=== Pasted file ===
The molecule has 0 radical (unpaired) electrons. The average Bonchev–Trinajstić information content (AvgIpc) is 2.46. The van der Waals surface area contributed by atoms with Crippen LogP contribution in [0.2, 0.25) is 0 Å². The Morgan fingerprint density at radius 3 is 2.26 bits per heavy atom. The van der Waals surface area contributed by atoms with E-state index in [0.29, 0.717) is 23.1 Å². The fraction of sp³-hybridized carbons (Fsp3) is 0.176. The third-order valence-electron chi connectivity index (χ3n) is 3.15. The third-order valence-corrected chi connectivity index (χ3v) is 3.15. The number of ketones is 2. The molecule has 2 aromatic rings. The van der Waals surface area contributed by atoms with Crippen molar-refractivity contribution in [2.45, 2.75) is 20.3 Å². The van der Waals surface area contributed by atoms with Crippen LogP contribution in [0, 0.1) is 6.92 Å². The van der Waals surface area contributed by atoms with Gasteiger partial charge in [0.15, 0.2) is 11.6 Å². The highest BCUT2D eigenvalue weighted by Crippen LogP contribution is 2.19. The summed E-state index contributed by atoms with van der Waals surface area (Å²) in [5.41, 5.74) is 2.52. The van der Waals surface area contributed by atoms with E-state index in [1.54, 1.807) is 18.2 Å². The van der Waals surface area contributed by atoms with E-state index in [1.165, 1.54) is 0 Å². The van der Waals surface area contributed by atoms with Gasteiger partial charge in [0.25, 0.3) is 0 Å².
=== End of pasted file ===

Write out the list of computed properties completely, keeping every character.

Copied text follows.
The molecule has 0 radical (unpaired) electrons. The average Bonchev–Trinajstić information content (AvgIpc) is 2.46. The van der Waals surface area contributed by atoms with Crippen LogP contribution in [0.2, 0.25) is 0 Å². The Morgan fingerprint density at radius 3 is 2.26 bits per heavy atom. The van der Waals surface area contributed by atoms with E-state index in [0.29, 0.717) is 23.1 Å². The fraction of sp³-hybridized carbons (Fsp3) is 0.176. The third-order valence-electron chi connectivity index (χ3n) is 3.15. The third-order valence-corrected chi connectivity index (χ3v) is 3.15. The number of ketones is 2. The molecule has 2 aromatic rings. The van der Waals surface area contributed by atoms with Crippen molar-refractivity contribution in [2.45, 2.75) is 20.3 Å². The van der Waals surface area contributed by atoms with Crippen LogP contribution in [0, 0.1) is 6.92 Å². The van der Waals surface area contributed by atoms with Gasteiger partial charge in [0.15, 0.2) is 11.6 Å². The highest BCUT2D eigenvalue weighted by Crippen LogP contribution is 2.19. The summed E-state index contributed by atoms with van der Waals surface area (Å²) in [5.41, 5.74) is 2.52. The van der Waals surface area contributed by atoms with E-state index in [1.54, 1.807) is 18.2 Å². The van der Waals surface area contributed by atoms with E-state index in [1.165, 1.54) is 0 Å². The van der Waals surface area contributed by atoms with Gasteiger partial charge in [0.25, 0.3) is 0 Å².